tobacco. In 2001 that number was reduced to 24 percent. We've
found the environmental interventions that work to make people quit but
we need to know more about the addiction process to be able to affect
the number of people who start."
Collins adds that 80 to 90 percent of alcoholics smoke. With this
one gene influencing both addictions, he wonders if alcoholics who are
in rehab to quit drinking would fare better if they were required to quit
smoking as well. "Would their alcohol withdrawal be more severe
or less severe if they stopped using nicotine at the same time?" he asks.
"As a pharmacologist, I think in terns of coming up with a drug that could
alter the activity of this particular Alpha 4 protein product," Collins
says. "Since we now have a target to attack, if we wanted to change
behaviors, we could even put different genes in people."
turn to drink
Collins refers to his wife, who is also with CU's Institute
for Behavioral Genetics, as the star of the show behind his discoveries.
Jeanne Wehner, whose research focuses on how genes affect learning and
memory, used mice to study impulsivity.
She determined that mice with the strain of Alpha 4
that points to an addictive tendency for alcohol and nicotine had a
harder time focusing on tasks. Their reduced attention and increased
impulsive behavior inhibited their ability to learn the task.
That alone gave Collins food for thought. But the clincher
came when the impulsive mice were given a choice to drink water or alcohol
and they chose alcohol. The mice with the other strain of Alpha 4 were
better at learning the tasks because of their increased attention and
ability to restrain their behavior long enough to learn something new.
Interestingly, they chose water over alcohol.
Alpha 4 also seems to be the gene responsible for stimulating
the release of dopamine and GABA (gamma-aminobutyric acid), according
to Collins. In short, these two chemicals create pleasurable feelings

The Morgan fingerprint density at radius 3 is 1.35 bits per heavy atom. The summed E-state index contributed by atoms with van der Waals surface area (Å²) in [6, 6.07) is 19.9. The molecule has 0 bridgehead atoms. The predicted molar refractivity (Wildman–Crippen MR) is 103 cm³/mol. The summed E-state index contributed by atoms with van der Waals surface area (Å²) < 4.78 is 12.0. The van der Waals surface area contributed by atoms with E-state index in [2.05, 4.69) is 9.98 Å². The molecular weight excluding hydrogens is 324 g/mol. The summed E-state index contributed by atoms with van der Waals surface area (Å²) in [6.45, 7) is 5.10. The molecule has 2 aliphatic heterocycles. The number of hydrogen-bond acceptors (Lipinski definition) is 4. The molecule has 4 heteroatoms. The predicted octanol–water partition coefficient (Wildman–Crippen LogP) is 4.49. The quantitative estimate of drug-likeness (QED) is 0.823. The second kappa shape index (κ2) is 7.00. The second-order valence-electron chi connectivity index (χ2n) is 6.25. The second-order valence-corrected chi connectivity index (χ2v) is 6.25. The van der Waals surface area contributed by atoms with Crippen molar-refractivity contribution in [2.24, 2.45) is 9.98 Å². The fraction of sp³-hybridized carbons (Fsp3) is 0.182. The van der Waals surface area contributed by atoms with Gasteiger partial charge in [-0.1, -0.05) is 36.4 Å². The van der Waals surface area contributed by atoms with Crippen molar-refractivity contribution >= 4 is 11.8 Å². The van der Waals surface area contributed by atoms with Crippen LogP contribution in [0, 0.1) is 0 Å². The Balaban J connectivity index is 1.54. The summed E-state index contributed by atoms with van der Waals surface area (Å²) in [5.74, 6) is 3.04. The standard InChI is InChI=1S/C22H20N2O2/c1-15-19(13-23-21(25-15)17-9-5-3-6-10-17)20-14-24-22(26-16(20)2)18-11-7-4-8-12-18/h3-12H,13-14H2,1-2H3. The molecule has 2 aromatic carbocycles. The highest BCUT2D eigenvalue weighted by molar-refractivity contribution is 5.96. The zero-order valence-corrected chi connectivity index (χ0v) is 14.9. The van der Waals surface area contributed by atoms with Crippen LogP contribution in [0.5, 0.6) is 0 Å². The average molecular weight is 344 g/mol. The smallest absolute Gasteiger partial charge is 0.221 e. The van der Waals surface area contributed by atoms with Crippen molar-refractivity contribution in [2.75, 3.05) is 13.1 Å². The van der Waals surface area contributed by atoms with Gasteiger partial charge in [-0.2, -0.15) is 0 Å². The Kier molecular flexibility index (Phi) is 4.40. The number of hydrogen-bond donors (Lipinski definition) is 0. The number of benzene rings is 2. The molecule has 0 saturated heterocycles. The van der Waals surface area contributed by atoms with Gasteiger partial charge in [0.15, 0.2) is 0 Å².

and a sense of well-being. They also reduce unpleasant feelings, like
anxiety. Nicotine activates the receptors for the release of these chemicals,
and alcohol enhances the action of nicotine - like a "dirty"
anti-anxiety drug, according to Collins.
He refers to the pleasant feelings as the "smilies."
"The problem is that the smilies don't last, and the sedative effects
of alcohol bring on depression. Then the people who are insensitive
to the intoxicating effects of alcohol have to drink more to get the
smilies to last longer."
The people who are sensitive to the intoxicating effects
tend to be the ones who hug the toilet before getting very far in their
drinking spree, he adds.
than a lifetime
Collins recognizes that the research he has devoted
his life to won't reveal all the answers needed to fully understand
the genetic components of these addictions in his lifetime. He says
that because this type of research is so slow and tedious, few people
pick up the challenge to study it.
This is one reason the National Institute on Alcohol
Abuse and Alcoholism and the National Institute of Drug Abuse go to
great lengths to keep him in the lab. He's one of the few researchers
in the world who have been given a research scientist merit award. That
means his funding is automatically renewed for 10 years at a time, freeing
him up from the task of resubmitting annual grants.
The grant mandates that he not be required to teach
but Collins opts for the classroom anyway, teaching a class in neuropharmacology.
"People are always surprised when they learn that
there are only six professors here in the Institute for Behavioral Genetics,"
he says. "Every one of the faculty members here are world-class.
We're all leaders in what we do."